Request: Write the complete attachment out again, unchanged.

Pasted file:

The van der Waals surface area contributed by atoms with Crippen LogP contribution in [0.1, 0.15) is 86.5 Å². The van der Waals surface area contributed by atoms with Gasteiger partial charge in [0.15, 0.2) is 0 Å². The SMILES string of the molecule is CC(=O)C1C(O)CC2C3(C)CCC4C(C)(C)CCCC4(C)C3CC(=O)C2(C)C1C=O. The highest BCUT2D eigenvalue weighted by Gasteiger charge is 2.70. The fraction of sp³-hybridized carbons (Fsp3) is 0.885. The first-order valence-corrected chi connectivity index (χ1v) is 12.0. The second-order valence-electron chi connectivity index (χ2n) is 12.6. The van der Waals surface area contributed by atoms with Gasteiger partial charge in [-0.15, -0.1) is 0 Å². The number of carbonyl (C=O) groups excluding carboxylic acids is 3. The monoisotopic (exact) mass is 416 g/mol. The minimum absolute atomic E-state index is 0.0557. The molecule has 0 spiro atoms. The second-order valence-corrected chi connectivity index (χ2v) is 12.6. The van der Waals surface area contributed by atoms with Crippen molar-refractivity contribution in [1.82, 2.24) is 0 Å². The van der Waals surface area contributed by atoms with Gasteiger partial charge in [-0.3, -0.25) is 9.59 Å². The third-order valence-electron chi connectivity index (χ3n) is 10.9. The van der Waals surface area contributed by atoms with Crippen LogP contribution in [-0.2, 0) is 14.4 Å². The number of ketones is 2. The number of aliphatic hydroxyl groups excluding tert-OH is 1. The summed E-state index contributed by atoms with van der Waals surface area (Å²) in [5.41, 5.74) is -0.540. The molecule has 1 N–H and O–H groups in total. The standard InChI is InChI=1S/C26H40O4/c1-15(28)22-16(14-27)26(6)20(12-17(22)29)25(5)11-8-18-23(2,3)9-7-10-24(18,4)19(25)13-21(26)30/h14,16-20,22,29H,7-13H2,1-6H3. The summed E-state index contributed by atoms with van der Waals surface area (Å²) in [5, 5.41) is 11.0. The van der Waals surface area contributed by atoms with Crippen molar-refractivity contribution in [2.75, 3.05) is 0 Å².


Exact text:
The van der Waals surface area contributed by atoms with Crippen LogP contribution in [0.1, 0.15) is 86.5 Å². The van der Waals surface area contributed by atoms with Gasteiger partial charge in [0.15, 0.2) is 0 Å². The SMILES string of the molecule is CC(=O)C1C(O)CC2C3(C)CCC4C(C)(C)CCCC4(C)C3CC(=O)C2(C)C1C=O. The highest BCUT2D eigenvalue weighted by Gasteiger charge is 2.70. The fraction of sp³-hybridized carbons (Fsp3) is 0.885. The first-order valence-corrected chi connectivity index (χ1v) is 12.0. The second-order valence-electron chi connectivity index (χ2n) is 12.6. The van der Waals surface area contributed by atoms with Gasteiger partial charge in [-0.15, -0.1) is 0 Å². The number of carbonyl (C=O) groups excluding carboxylic acids is 3. The monoisotopic (exact) mass is 416 g/mol. The minimum absolute atomic E-state index is 0.0557. The molecule has 0 spiro atoms. The second-order valence-corrected chi connectivity index (χ2v) is 12.6. The van der Waals surface area contributed by atoms with Crippen molar-refractivity contribution in [1.82, 2.24) is 0 Å². The van der Waals surface area contributed by atoms with Gasteiger partial charge in [-0.3, -0.25) is 9.59 Å². The third-order valence-electron chi connectivity index (χ3n) is 10.9. The van der Waals surface area contributed by atoms with Crippen LogP contribution in [-0.2, 0) is 14.4 Å². The number of ketones is 2. The number of aliphatic hydroxyl groups excluding tert-OH is 1. The summed E-state index contributed by atoms with van der Waals surface area (Å²) in [5.41, 5.74) is -0.540. The molecule has 1 N–H and O–H groups in total. The standard InChI is InChI=1S/C26H40O4/c1-15(28)22-16(14-27)26(6)20(12-17(22)29)25(5)11-8-18-23(2,3)9-7-10-24(18,4)19(25)13-21(26)30/h14,16-20,22,29H,7-13H2,1-6H3. The summed E-state index contributed by atoms with van der Waals surface area (Å²) in [5, 5.41) is 11.0. The van der Waals surface area contributed by atoms with Crippen molar-refractivity contribution in [2.75, 3.05) is 0 Å².